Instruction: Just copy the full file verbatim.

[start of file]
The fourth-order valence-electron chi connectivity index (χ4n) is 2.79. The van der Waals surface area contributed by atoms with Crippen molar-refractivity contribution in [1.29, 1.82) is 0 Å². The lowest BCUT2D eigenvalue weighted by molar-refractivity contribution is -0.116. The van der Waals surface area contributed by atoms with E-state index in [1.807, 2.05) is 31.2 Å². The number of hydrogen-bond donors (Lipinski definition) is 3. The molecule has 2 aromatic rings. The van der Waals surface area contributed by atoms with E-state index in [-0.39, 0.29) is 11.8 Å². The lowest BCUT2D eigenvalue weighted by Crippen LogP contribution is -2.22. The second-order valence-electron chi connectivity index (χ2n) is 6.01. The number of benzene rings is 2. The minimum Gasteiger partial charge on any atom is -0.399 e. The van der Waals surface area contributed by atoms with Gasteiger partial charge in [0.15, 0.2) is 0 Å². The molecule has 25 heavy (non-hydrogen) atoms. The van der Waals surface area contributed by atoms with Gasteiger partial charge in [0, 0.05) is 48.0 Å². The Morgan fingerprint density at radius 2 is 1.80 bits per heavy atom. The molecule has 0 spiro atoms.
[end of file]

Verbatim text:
The fourth-order valence-electron chi connectivity index (χ4n) is 2.79. The van der Waals surface area contributed by atoms with Crippen molar-refractivity contribution in [1.29, 1.82) is 0 Å². The lowest BCUT2D eigenvalue weighted by molar-refractivity contribution is -0.116. The van der Waals surface area contributed by atoms with E-state index in [1.807, 2.05) is 31.2 Å². The number of hydrogen-bond donors (Lipinski definition) is 3. The molecule has 2 aromatic rings. The van der Waals surface area contributed by atoms with E-state index in [-0.39, 0.29) is 11.8 Å². The lowest BCUT2D eigenvalue weighted by Crippen LogP contribution is -2.22. The second-order valence-electron chi connectivity index (χ2n) is 6.01. The number of benzene rings is 2. The minimum Gasteiger partial charge on any atom is -0.399 e. The van der Waals surface area contributed by atoms with Gasteiger partial charge in [0.15, 0.2) is 0 Å². The molecule has 25 heavy (non-hydrogen) atoms. The van der Waals surface area contributed by atoms with Gasteiger partial charge in [0, 0.05) is 48.0 Å². The Morgan fingerprint density at radius 2 is 1.80 bits per heavy atom. The molecule has 0 spiro atoms.